OPINION: Substance abuse officer says ‘now is the time’ to help change alcohol culture

By Byron Goode | Fort Knox ASAPApril 10, 2024

FORT KNOX, Ky. — This April, the Fort Knox Army Substance Abuse Program is joining forces with the U.S. military to raise awareness among Soldiers, civilians, federal employees, contractors and families about National Alcohol Awareness Month issues.

Efforts began to take shape in 1987, when affiliates from the National Council on Alcoholism and Drug Dependence mobilized an annual Alcohol Awareness Month campaign across America to provide understanding, education and resources on the cause of alcoholism, prevention strategies and treatment options for one of America’s largest health problems.

ASAP officer says ‘now is the time’ to help change the alcohol culture
Fort Knox ASAP officer Byron Goode says during this National Alcohol Awareness Month his goal is not to promote alcohol abstinence but instead responsible drinking and thoughtful planning. (Photo Credit: Eric Pilgrim, Fort Knox News) VIEW ORIGINAL

Know that I am not intending to try and provide answers to alcohol-related issues or attempting to deter anyone from using alcohol. My intent here is to start a cultural shift by generating conversations on responsible drinking, socializing without alcohol and making low-risk decisions.

Alcohol is often associated with celebrations, relaxation and a complimentary beverage for many of our favorite dishes. The dangers lie in not monitoring how much we drink, which often leads to a false sense that we are consuming at safe levels.

There is prevalent thinking dating back hundreds of years that alcohol must be present to have a good time. Therefore, it is socially acceptable and very common to see consumption of alcohol at many social gatherings, private parties, sporting events and more.

The fact remains, however; excessive use of alcohol greatly impacts the lives of many families.

According to a Feb. 29-updated article published at https://www.cdc.gov/alcohol/features/excessive-alcohol-deaths.html, excessive alcohol use claimed over 178,000 deaths in the United States each year in 2020 and 2021. That equates to 488 deaths per day: a 29% increase from 2016-2017, when there were an estimated 138,000 deaths per year.

The article also reports that during each year, excessive drinking shortened lives by an average of 23 years. Two thirds – about 117,000 deaths – are due to chronic conditions from long-term use. One third, or about 61,000 deaths, contributed from drinking too much alcohol on one incident, such as motor vehicle accidents, poisonings and suicides.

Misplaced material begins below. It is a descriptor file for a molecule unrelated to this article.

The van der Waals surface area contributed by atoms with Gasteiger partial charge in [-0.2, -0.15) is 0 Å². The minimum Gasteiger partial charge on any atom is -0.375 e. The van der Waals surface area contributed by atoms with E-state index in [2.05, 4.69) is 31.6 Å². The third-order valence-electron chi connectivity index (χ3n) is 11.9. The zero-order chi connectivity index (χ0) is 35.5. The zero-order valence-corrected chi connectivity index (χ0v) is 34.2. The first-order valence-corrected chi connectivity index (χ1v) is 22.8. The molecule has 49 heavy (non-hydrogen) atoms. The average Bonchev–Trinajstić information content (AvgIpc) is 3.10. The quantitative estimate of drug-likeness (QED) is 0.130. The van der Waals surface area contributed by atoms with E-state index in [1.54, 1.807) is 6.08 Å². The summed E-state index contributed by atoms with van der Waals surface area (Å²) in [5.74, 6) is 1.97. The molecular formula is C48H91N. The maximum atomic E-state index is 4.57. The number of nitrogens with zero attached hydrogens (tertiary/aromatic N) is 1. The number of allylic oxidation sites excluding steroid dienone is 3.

ASAP officer says ‘now is the time’ to help change the alcohol culture
Goode offers several resources to help change the culture of alcohol. (Photo Credit: Courtesy of SAMHSA) VIEW ORIGINAL

Every year the misuse and abuse of alcohol claims several lives, careers, relationships, financial stability and health issues. The Centers for Disease Control and Prevention reports that the
American economy spends about $249 billion annually on alcohol issues related to crime, lost work productivity and health care.

Many of us cannot relate to these claims; we cannot recognize alcoholism in others or identify the many problems associated with this issue. But we can’t allow that to become an excuse.

Now is the time to start conversations with our families, children, friends, coworkers and neighbors about low-risk alcohol use. Now is the time to change our culture about how we think and the choices we make when it comes to social drinking.

Make a plan to incorporate low-risk decisions when consuming alcohol. Choose non-alcoholic beverages if you have plans to drive or operate heavy machinery. Consume no more than two standard drinks daily with at least one hour between them.

This will prevent impairment issues and long-term health problems.

By practicing prevention, we can protect the things we value most. Identifying things that are important in our daily lives will assist in making those low-risk decisions. Simply put, if we fail to plan, then we should plan to fail.

Alcohol will not resolve the stressors we face in life. It does not have to lead to negative outcomes when consumed moderately with a nice meal. During this year’s Alcohol Awareness Month, decide to make a change – for you, and for others.


Editor’s Note: For more information on alcohol use, visit https://www.ownyourlimits.org/get-help, https://www.samhsa.gov, or the Fort Knox information page at https://homeadmin.army.mil/knox/application/files/2317/0198/1686/Community_Wellness_Resources_2023NOV28.pdf